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Magnificent red oaks, cedar elms, and other trees native to Texas—some more than a century old—will be the stars of the Mollie Steves Zachry Texas Arboretum opening at UT’s Lady Bird Johnson Wildflower Center on Saturday.
The largest native plant arboretum in Texas, the 16-acre addition to the Wildflower Center also includes an expansive native meadow, shade for picnic areas, and developing tree collections, one of which will feature all 54 oak species native to Texas.
“I think that guests will get a really great sense of how special Texas trees can be,” says Damon Waitt, senior director of the Wildflower Center. “I think they’ll find it’s a place they can relax a little bit.”
The grand opening will begin with a ribbon-cutting ceremony at 1:30 p.m. Saturday at the arboretum entryway, the Trailhead Garden, and a one-fifth mile walk through the Xeric Collection and the Hall of Texas Heroes exhibit to the Native Meadow area.
Children’s author Margaret Hall Spencer will read her poem, “My City Tree Cares for Me,” at 2 p.m. in the Cathedral, a grove of live oaks equipped with swings and benches, followed by a talk by photographer Ralph Yznaga at 3 p.m. in the Arboretum Pavilion. Yznaga, author of Living Witness: Historic Trees of Texas, will discuss historic Texas trees, as well as sign his book in the Center’s store from noon-3 p.m.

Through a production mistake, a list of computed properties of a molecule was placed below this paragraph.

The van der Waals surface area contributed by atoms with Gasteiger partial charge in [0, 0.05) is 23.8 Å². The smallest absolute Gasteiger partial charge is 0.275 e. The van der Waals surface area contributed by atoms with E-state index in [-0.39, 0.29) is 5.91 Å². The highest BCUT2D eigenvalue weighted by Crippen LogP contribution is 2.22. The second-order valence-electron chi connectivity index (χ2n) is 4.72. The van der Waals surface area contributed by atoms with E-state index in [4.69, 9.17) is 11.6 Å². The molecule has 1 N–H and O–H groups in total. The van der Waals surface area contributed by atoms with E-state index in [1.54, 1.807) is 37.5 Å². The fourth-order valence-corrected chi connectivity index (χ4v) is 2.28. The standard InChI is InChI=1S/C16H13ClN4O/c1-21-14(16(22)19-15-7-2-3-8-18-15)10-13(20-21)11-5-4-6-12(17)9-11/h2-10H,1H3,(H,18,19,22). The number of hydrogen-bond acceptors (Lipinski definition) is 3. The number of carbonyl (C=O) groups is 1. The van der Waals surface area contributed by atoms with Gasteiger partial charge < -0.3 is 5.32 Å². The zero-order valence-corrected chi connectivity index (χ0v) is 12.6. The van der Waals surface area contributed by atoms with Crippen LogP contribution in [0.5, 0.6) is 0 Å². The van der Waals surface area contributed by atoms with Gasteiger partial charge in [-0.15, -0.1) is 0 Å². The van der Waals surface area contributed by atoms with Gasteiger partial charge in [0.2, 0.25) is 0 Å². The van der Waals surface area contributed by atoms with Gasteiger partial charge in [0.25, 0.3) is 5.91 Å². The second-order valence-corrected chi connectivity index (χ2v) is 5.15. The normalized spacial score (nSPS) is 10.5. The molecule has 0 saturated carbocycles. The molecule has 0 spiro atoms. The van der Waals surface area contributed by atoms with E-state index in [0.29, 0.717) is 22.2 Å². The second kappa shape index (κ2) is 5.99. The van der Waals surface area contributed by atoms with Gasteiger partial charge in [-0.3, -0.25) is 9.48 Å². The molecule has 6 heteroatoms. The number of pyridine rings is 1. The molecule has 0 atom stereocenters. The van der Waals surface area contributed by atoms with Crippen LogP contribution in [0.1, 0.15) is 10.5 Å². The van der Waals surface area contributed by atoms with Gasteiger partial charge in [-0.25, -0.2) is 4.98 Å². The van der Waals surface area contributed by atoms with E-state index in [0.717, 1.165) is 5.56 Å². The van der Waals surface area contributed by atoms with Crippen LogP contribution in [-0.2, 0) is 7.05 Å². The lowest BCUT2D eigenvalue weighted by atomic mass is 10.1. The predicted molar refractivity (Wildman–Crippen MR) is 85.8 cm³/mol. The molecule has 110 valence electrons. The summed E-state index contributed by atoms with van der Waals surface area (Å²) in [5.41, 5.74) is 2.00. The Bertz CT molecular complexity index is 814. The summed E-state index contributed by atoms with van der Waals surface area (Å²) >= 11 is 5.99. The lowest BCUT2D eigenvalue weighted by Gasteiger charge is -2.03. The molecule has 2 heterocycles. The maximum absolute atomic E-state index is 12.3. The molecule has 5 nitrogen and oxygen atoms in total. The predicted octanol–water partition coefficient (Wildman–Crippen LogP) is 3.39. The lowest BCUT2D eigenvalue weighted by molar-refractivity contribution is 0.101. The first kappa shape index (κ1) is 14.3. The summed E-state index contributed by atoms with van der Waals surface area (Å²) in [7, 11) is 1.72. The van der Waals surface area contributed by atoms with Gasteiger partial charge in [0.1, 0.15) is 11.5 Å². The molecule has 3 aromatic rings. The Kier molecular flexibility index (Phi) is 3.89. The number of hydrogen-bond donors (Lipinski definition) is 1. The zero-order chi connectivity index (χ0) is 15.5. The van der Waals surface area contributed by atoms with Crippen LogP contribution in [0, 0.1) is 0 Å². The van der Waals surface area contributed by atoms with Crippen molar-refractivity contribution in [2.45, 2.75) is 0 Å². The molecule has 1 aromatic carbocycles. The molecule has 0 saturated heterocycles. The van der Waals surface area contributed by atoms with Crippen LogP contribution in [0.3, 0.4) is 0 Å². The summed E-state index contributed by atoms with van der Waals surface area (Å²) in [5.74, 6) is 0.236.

The arboretum resulted from a $1.4 million gift, announced in August 2010, from an anonymous fund of the San Antonio Area Foundation at the request of philanthropist Mollie Steves Zachry.
“We are incredibly grateful to Mollie for her generosity in creating this treasure,” says Susan Rieff, executive director of the Wildflower Center. “The arboretum will be a peaceful place to relish the outdoors among majestic trees that help define the state’s iconic landscapes. It also provides new opportunities for education and research.”
Photos by Bruce Leander, Lady Bird Johnson Wildflower Center